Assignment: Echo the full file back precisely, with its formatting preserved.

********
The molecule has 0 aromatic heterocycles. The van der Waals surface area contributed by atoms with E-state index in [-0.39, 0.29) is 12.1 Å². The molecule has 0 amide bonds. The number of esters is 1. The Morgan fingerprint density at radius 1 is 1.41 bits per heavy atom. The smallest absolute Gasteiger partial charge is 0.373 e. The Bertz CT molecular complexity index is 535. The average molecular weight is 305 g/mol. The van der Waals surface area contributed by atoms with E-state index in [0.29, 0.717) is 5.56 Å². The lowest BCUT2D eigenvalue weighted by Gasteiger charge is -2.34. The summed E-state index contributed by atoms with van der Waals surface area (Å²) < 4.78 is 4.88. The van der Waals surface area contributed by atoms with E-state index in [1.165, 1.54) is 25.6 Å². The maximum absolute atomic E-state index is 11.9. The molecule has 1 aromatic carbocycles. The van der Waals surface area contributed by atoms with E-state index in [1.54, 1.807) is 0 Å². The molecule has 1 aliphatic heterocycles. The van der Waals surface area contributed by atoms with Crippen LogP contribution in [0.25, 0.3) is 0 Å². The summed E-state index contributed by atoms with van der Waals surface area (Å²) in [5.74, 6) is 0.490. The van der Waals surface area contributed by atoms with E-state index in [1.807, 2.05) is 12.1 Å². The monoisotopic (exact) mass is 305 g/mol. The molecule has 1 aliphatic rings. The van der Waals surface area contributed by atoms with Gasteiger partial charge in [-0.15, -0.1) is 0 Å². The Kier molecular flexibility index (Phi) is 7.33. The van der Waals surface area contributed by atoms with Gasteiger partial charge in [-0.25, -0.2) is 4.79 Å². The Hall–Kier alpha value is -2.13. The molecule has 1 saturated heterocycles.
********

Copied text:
The molecule has 0 aromatic heterocycles. The van der Waals surface area contributed by atoms with E-state index in [-0.39, 0.29) is 12.1 Å². The molecule has 0 amide bonds. The number of esters is 1. The Morgan fingerprint density at radius 1 is 1.41 bits per heavy atom. The smallest absolute Gasteiger partial charge is 0.373 e. The Bertz CT molecular complexity index is 535. The average molecular weight is 305 g/mol. The van der Waals surface area contributed by atoms with E-state index in [0.29, 0.717) is 5.56 Å². The lowest BCUT2D eigenvalue weighted by Gasteiger charge is -2.34. The summed E-state index contributed by atoms with van der Waals surface area (Å²) < 4.78 is 4.88. The van der Waals surface area contributed by atoms with E-state index in [1.165, 1.54) is 25.6 Å². The maximum absolute atomic E-state index is 11.9. The molecule has 1 aromatic carbocycles. The van der Waals surface area contributed by atoms with E-state index in [1.54, 1.807) is 0 Å². The molecule has 1 aliphatic heterocycles. The van der Waals surface area contributed by atoms with Crippen LogP contribution in [0.25, 0.3) is 0 Å². The summed E-state index contributed by atoms with van der Waals surface area (Å²) in [5.74, 6) is 0.490. The van der Waals surface area contributed by atoms with E-state index in [1.807, 2.05) is 12.1 Å². The monoisotopic (exact) mass is 305 g/mol. The molecule has 1 aliphatic rings. The van der Waals surface area contributed by atoms with Gasteiger partial charge in [-0.15, -0.1) is 0 Å². The Kier molecular flexibility index (Phi) is 7.33. The van der Waals surface area contributed by atoms with Gasteiger partial charge in [-0.25, -0.2) is 4.79 Å². The Hall–Kier alpha value is -2.13. The molecule has 1 saturated heterocycles.